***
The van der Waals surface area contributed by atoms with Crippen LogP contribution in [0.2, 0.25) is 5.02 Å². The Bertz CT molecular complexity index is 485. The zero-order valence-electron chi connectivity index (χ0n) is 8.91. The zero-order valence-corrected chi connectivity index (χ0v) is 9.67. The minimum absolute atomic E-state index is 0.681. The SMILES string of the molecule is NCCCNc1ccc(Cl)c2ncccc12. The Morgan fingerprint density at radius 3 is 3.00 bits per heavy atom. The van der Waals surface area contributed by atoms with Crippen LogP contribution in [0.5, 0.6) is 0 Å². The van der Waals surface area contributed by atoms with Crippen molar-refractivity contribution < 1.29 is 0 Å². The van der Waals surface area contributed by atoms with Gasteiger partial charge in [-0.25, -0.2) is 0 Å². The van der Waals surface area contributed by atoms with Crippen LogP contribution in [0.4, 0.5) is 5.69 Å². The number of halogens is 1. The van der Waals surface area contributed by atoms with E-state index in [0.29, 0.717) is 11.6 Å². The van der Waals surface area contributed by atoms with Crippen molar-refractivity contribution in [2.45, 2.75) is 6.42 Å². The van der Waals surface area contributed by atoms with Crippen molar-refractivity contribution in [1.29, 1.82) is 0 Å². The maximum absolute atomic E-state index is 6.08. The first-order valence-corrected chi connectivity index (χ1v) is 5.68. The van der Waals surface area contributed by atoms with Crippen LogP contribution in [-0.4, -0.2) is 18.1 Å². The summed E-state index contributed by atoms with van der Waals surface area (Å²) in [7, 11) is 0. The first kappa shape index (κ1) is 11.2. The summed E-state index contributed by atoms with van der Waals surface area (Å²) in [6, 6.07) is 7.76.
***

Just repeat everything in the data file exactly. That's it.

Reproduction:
The van der Waals surface area contributed by atoms with Crippen LogP contribution in [0.2, 0.25) is 5.02 Å². The Bertz CT molecular complexity index is 485. The zero-order valence-electron chi connectivity index (χ0n) is 8.91. The zero-order valence-corrected chi connectivity index (χ0v) is 9.67. The minimum absolute atomic E-state index is 0.681. The SMILES string of the molecule is NCCCNc1ccc(Cl)c2ncccc12. The Morgan fingerprint density at radius 3 is 3.00 bits per heavy atom. The van der Waals surface area contributed by atoms with Crippen LogP contribution in [0.5, 0.6) is 0 Å². The van der Waals surface area contributed by atoms with Crippen molar-refractivity contribution < 1.29 is 0 Å². The van der Waals surface area contributed by atoms with Gasteiger partial charge in [-0.25, -0.2) is 0 Å². The van der Waals surface area contributed by atoms with Crippen LogP contribution in [0.4, 0.5) is 5.69 Å². The number of halogens is 1. The van der Waals surface area contributed by atoms with E-state index in [0.29, 0.717) is 11.6 Å². The van der Waals surface area contributed by atoms with Crippen molar-refractivity contribution in [2.45, 2.75) is 6.42 Å². The van der Waals surface area contributed by atoms with Crippen molar-refractivity contribution in [1.29, 1.82) is 0 Å². The maximum absolute atomic E-state index is 6.08. The first-order valence-corrected chi connectivity index (χ1v) is 5.68. The van der Waals surface area contributed by atoms with Crippen LogP contribution in [-0.4, -0.2) is 18.1 Å². The summed E-state index contributed by atoms with van der Waals surface area (Å²) in [7, 11) is 0. The first kappa shape index (κ1) is 11.2. The summed E-state index contributed by atoms with van der Waals surface area (Å²) in [6, 6.07) is 7.76.